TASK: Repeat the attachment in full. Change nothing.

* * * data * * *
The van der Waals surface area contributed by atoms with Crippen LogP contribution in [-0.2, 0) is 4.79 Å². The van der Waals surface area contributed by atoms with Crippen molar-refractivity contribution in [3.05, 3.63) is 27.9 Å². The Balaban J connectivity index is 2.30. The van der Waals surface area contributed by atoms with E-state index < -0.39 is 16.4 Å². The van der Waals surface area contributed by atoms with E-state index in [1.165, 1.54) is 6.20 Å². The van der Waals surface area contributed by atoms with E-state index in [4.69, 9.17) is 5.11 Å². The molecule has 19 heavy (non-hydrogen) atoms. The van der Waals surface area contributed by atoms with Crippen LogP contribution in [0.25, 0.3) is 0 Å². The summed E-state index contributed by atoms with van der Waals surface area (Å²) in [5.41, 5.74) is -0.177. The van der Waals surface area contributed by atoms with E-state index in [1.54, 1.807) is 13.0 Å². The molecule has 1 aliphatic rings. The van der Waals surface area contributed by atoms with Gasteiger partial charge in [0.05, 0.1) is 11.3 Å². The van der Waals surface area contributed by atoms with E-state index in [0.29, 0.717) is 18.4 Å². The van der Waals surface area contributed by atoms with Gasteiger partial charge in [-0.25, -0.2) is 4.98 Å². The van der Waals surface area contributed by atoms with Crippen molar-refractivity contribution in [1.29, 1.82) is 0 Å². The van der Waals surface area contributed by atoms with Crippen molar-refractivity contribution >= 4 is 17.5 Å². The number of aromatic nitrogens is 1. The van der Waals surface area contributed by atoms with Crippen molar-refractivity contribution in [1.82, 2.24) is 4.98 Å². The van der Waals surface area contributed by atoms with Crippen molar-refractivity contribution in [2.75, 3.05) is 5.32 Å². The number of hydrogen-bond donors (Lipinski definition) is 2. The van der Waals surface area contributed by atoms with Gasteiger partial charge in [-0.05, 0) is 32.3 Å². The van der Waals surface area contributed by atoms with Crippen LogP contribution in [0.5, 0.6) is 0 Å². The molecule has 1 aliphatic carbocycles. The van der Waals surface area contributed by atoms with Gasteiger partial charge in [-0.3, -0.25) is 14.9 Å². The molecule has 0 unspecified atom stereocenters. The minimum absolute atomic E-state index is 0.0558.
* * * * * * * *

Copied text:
The van der Waals surface area contributed by atoms with Crippen LogP contribution in [-0.2, 0) is 4.79 Å². The van der Waals surface area contributed by atoms with Crippen molar-refractivity contribution in [3.05, 3.63) is 27.9 Å². The Balaban J connectivity index is 2.30. The van der Waals surface area contributed by atoms with E-state index < -0.39 is 16.4 Å². The van der Waals surface area contributed by atoms with E-state index in [1.165, 1.54) is 6.20 Å². The van der Waals surface area contributed by atoms with E-state index in [4.69, 9.17) is 5.11 Å². The molecule has 19 heavy (non-hydrogen) atoms. The van der Waals surface area contributed by atoms with Crippen LogP contribution in [0.25, 0.3) is 0 Å². The summed E-state index contributed by atoms with van der Waals surface area (Å²) in [5.41, 5.74) is -0.177. The van der Waals surface area contributed by atoms with E-state index in [1.54, 1.807) is 13.0 Å². The molecule has 1 aliphatic rings. The van der Waals surface area contributed by atoms with Gasteiger partial charge in [0.05, 0.1) is 11.3 Å². The van der Waals surface area contributed by atoms with E-state index in [0.29, 0.717) is 18.4 Å². The van der Waals surface area contributed by atoms with Gasteiger partial charge in [-0.25, -0.2) is 4.98 Å². The van der Waals surface area contributed by atoms with Crippen molar-refractivity contribution in [1.29, 1.82) is 0 Å². The van der Waals surface area contributed by atoms with Crippen molar-refractivity contribution >= 4 is 17.5 Å². The number of aromatic nitrogens is 1. The van der Waals surface area contributed by atoms with Crippen molar-refractivity contribution in [1.82, 2.24) is 4.98 Å². The van der Waals surface area contributed by atoms with Crippen molar-refractivity contribution in [2.75, 3.05) is 5.32 Å². The number of hydrogen-bond donors (Lipinski definition) is 2. The van der Waals surface area contributed by atoms with Gasteiger partial charge in [-0.05, 0) is 32.3 Å². The van der Waals surface area contributed by atoms with Crippen LogP contribution in [0.5, 0.6) is 0 Å². The molecule has 1 aliphatic carbocycles. The van der Waals surface area contributed by atoms with Gasteiger partial charge in [-0.3, -0.25) is 14.9 Å². The molecule has 0 unspecified atom stereocenters. The minimum absolute atomic E-state index is 0.0558.